“The Fly” was published in the The Nation and Athenaeum in 1922. At the time, Mansfield was grieving over the loss of her brother, who died in a military training accident shortly before he was to be deployed to France at the start of World War I. At the time of writing, Mansfield was also gravely ill with tuberculosis, which would lead to her untimely death at just thirty-four years old. These biographical factors are strong influences on the text.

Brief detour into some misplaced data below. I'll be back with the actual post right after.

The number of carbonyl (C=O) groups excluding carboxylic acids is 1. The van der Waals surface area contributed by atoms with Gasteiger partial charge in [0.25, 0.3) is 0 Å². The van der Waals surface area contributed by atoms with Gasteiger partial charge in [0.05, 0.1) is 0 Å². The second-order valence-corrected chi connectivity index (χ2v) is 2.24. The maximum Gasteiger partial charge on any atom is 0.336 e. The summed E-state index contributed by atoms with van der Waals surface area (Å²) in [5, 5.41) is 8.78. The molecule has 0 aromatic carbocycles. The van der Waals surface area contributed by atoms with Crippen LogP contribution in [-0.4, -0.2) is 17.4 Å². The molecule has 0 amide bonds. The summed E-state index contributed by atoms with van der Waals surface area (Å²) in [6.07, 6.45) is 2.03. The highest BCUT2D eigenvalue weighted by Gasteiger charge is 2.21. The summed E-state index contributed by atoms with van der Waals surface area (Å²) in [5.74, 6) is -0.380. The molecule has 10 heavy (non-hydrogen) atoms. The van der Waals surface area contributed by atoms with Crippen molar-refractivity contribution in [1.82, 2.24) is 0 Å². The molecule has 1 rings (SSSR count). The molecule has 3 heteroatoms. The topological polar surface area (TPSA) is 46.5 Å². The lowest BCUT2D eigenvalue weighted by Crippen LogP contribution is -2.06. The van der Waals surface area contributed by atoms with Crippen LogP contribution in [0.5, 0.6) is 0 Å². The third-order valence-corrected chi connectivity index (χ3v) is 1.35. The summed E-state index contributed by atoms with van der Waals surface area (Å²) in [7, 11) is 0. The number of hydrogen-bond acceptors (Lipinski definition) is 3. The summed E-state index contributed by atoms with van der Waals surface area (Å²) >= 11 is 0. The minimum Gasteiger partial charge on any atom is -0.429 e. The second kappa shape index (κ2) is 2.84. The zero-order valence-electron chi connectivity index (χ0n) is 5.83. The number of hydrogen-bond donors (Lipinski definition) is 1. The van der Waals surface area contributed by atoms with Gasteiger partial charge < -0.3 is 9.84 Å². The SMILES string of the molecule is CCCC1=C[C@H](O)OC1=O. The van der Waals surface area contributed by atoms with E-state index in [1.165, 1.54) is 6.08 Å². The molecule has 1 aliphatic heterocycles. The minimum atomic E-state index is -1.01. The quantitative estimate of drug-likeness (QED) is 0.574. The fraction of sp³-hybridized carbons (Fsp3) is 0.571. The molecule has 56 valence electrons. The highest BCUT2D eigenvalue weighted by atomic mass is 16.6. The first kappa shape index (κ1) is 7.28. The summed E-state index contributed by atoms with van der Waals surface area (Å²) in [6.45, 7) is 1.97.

Critical reception has been confused, especially as regarding the central symbolism of the story. Critics argue over what the fly actually symbolizes. Katherine? The boss? Something else altogether? Critics have also been polarized over the quality of the story. In 2008, Chris Powers of The Guardian condemned "The Fly" as "melodramatic, clumsy, and at times unbearably sentimental." Nevertheless, "The Fly" has been recognized as a dark portrayal of World War I on European society, and more broadly, the effect of loss and grief on the human psyche.